The Scottish referendum campaign has been passionate, robust and joyous.
The issues are big. On the No
side, there is a plea to remember the shared history of Britain; on the Yes
side a powerful celebration of the possibility of dramatically changing the
relationship between citizens and the state.
And yet in the midst of all the rallies, parties, concerts, demonstrations, canvassing, leafleting, singing, flags and inspiringly chaotic yet entirely peaceful stramash, it is curious that the one question that nobody has asked yet is: ‘Does my bum look big in this?’
Not only would an alien arriving on planet earth not realise how vast and empowering the Scottish Yes campaign is, but they might be mistaken in
thinking that politics is a completely marginal pastime anywhere. Turn on any T.V., internet, radio or look at the magazine section of any local shop and the one overwhelming message that is beamed out is this: Image and body shape is more important than anything else. Every day, everywhere, men, women and children are constantly exposed to toxic myths about food, weight and body image.
Central to diet industry is the promotion of false and facile images of the perfect human shape and image. Yet the fact that we, in our real lives with all their joys and pains and achievements and doubts, cannot ever look like those
images is not something to be ashamed of. It’s something to be proud of. We are real. Our faces and bodies are incredible. We frown, laugh, and weep; we blow kisses. We touch one another with tenderness or clench a fist in frustration. We stand up and cheer and whistle and demand our rights.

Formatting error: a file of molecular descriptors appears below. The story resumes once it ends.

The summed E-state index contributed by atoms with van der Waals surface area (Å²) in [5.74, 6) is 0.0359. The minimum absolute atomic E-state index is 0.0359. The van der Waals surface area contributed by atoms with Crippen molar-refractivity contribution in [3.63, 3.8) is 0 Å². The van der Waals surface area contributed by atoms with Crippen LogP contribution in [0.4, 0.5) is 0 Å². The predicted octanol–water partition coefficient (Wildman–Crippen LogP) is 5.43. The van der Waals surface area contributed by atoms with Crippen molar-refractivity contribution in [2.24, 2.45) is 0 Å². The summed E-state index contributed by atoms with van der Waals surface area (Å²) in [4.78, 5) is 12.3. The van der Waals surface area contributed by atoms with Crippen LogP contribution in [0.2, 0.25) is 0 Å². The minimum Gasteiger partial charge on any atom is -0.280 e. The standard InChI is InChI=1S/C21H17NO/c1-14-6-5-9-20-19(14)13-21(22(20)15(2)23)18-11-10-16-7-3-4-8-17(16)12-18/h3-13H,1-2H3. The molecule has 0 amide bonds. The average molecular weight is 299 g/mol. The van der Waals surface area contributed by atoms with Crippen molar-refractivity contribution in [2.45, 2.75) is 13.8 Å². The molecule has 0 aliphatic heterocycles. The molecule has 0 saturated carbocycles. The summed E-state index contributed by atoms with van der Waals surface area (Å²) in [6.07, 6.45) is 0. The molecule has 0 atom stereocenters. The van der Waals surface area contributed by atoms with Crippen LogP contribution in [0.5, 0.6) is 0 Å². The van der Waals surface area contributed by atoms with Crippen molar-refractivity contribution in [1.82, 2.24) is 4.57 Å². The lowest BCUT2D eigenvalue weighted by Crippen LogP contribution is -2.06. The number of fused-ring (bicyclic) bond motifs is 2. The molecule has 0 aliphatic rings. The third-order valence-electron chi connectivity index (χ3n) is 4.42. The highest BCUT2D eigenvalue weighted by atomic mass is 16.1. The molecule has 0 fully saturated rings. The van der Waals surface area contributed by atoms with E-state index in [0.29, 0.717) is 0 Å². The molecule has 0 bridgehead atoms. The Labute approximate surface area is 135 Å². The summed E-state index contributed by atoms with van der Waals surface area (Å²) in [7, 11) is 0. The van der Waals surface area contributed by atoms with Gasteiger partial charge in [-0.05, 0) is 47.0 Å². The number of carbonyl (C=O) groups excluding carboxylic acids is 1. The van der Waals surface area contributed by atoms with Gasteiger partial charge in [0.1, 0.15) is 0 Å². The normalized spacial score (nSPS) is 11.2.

Being utterly human and utterly content in the body that Evolution or God or Both gave us is empowering, life affirming and joyous. It is also incredible dangerous and revolutionary.
If we free ourselves from obsessing about body image, then suddenly we have so much more time to think about friends, family, politics, art, studies, parties;
we have more confidence to fully fall in love; we can become more entranced in the smells and sounds of the changing seasons; and more open to changing the way our world is run.
Whatever way the referendum goes in Scotland, we should be thanking all Scots, Yes and NOs alike, for demonstrating what real, lasting and undefeatable beauty is.
Related article: Fat profits: how the food industry cashed in on obesity
NB The images for this article are from the following Yes campaign groups:
For more about the history behind the referendum, read my Social Justice & Scottish Independence
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Remember, if you have problems or worries you feel you would like to talk about confidentially, contact Cindy Dring, Health Promotion Officer for NUI Galway at 091-492048. Alternatively e-mail her at email@example.com or just drop in to Aras Ni Eimhigh.
For more on how to look good, feel good and be in charge of your life as a student at NUI Galway check out Student's Services Health Promotion